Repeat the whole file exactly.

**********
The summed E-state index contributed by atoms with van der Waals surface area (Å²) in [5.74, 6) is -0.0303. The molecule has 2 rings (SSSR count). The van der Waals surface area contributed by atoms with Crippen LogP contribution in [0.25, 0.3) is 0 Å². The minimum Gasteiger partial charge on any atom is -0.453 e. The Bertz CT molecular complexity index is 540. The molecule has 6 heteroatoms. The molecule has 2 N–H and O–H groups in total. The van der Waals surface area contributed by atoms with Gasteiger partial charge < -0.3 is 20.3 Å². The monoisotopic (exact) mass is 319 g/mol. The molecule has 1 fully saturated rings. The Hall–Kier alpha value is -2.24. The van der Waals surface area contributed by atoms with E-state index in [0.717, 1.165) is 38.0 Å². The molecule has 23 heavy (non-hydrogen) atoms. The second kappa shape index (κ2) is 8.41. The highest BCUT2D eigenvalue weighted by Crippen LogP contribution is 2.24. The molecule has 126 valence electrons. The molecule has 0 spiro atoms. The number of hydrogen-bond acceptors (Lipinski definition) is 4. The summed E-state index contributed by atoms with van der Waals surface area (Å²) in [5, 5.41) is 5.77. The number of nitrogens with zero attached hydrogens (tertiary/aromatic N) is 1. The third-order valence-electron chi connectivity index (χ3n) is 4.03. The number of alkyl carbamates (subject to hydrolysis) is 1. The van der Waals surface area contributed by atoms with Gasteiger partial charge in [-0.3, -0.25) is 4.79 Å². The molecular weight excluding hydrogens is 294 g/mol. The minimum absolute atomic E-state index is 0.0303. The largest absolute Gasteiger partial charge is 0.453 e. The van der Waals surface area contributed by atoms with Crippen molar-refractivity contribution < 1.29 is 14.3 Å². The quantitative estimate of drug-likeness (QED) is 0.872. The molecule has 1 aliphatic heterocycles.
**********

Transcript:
The summed E-state index contributed by atoms with van der Waals surface area (Å²) in [5.74, 6) is -0.0303. The molecule has 2 rings (SSSR count). The van der Waals surface area contributed by atoms with Crippen LogP contribution in [0.25, 0.3) is 0 Å². The minimum Gasteiger partial charge on any atom is -0.453 e. The Bertz CT molecular complexity index is 540. The molecule has 6 heteroatoms. The molecule has 2 N–H and O–H groups in total. The van der Waals surface area contributed by atoms with Gasteiger partial charge < -0.3 is 20.3 Å². The monoisotopic (exact) mass is 319 g/mol. The molecule has 1 fully saturated rings. The Hall–Kier alpha value is -2.24. The van der Waals surface area contributed by atoms with E-state index in [0.717, 1.165) is 38.0 Å². The molecule has 23 heavy (non-hydrogen) atoms. The second kappa shape index (κ2) is 8.41. The highest BCUT2D eigenvalue weighted by Crippen LogP contribution is 2.24. The molecule has 126 valence electrons. The molecule has 0 spiro atoms. The number of hydrogen-bond acceptors (Lipinski definition) is 4. The summed E-state index contributed by atoms with van der Waals surface area (Å²) in [5, 5.41) is 5.77. The number of nitrogens with zero attached hydrogens (tertiary/aromatic N) is 1. The third-order valence-electron chi connectivity index (χ3n) is 4.03. The number of alkyl carbamates (subject to hydrolysis) is 1. The van der Waals surface area contributed by atoms with Gasteiger partial charge in [-0.3, -0.25) is 4.79 Å². The molecular weight excluding hydrogens is 294 g/mol. The minimum absolute atomic E-state index is 0.0303. The largest absolute Gasteiger partial charge is 0.453 e. The van der Waals surface area contributed by atoms with Crippen molar-refractivity contribution < 1.29 is 14.3 Å². The quantitative estimate of drug-likeness (QED) is 0.872. The molecule has 1 aliphatic heterocycles.